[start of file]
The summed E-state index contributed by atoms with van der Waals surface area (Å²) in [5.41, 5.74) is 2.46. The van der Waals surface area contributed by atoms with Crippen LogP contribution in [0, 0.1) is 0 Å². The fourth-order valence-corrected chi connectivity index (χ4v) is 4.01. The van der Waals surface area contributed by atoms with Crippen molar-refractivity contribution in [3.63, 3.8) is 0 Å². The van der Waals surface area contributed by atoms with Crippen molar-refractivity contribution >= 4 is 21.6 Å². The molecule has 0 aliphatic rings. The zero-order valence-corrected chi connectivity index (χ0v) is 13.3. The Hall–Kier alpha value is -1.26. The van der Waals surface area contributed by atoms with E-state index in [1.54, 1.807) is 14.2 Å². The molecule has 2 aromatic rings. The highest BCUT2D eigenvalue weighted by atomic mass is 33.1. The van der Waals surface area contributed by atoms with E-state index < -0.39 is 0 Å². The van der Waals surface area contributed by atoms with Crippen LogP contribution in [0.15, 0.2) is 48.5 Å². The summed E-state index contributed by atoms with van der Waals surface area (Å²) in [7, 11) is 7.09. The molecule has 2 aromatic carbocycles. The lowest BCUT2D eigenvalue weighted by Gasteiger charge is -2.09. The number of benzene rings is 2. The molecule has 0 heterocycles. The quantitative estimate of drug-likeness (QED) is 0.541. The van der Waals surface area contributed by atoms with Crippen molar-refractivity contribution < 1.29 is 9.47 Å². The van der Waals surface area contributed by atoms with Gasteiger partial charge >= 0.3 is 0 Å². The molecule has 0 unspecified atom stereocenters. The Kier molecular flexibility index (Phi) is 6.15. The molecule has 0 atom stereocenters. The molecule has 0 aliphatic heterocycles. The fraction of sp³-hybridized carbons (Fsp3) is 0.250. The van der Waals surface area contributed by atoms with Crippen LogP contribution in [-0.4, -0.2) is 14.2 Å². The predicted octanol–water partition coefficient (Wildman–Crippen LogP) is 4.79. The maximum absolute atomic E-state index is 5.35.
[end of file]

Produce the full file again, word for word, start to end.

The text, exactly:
The summed E-state index contributed by atoms with van der Waals surface area (Å²) in [5.41, 5.74) is 2.46. The van der Waals surface area contributed by atoms with Crippen LogP contribution in [0, 0.1) is 0 Å². The fourth-order valence-corrected chi connectivity index (χ4v) is 4.01. The van der Waals surface area contributed by atoms with Crippen molar-refractivity contribution in [3.63, 3.8) is 0 Å². The van der Waals surface area contributed by atoms with Crippen molar-refractivity contribution >= 4 is 21.6 Å². The molecule has 0 aliphatic rings. The zero-order valence-corrected chi connectivity index (χ0v) is 13.3. The Hall–Kier alpha value is -1.26. The van der Waals surface area contributed by atoms with E-state index in [1.54, 1.807) is 14.2 Å². The molecule has 2 aromatic rings. The highest BCUT2D eigenvalue weighted by atomic mass is 33.1. The van der Waals surface area contributed by atoms with E-state index < -0.39 is 0 Å². The van der Waals surface area contributed by atoms with Crippen LogP contribution in [0.15, 0.2) is 48.5 Å². The summed E-state index contributed by atoms with van der Waals surface area (Å²) in [7, 11) is 7.09. The molecule has 2 aromatic carbocycles. The lowest BCUT2D eigenvalue weighted by Gasteiger charge is -2.09. The number of benzene rings is 2. The molecule has 0 heterocycles. The quantitative estimate of drug-likeness (QED) is 0.541. The van der Waals surface area contributed by atoms with Crippen molar-refractivity contribution < 1.29 is 9.47 Å². The van der Waals surface area contributed by atoms with Gasteiger partial charge >= 0.3 is 0 Å². The molecule has 0 unspecified atom stereocenters. The Kier molecular flexibility index (Phi) is 6.15. The molecule has 0 atom stereocenters. The molecule has 0 aliphatic heterocycles. The fraction of sp³-hybridized carbons (Fsp3) is 0.250. The van der Waals surface area contributed by atoms with Crippen LogP contribution in [-0.4, -0.2) is 14.2 Å². The predicted octanol–water partition coefficient (Wildman–Crippen LogP) is 4.79. The maximum absolute atomic E-state index is 5.35.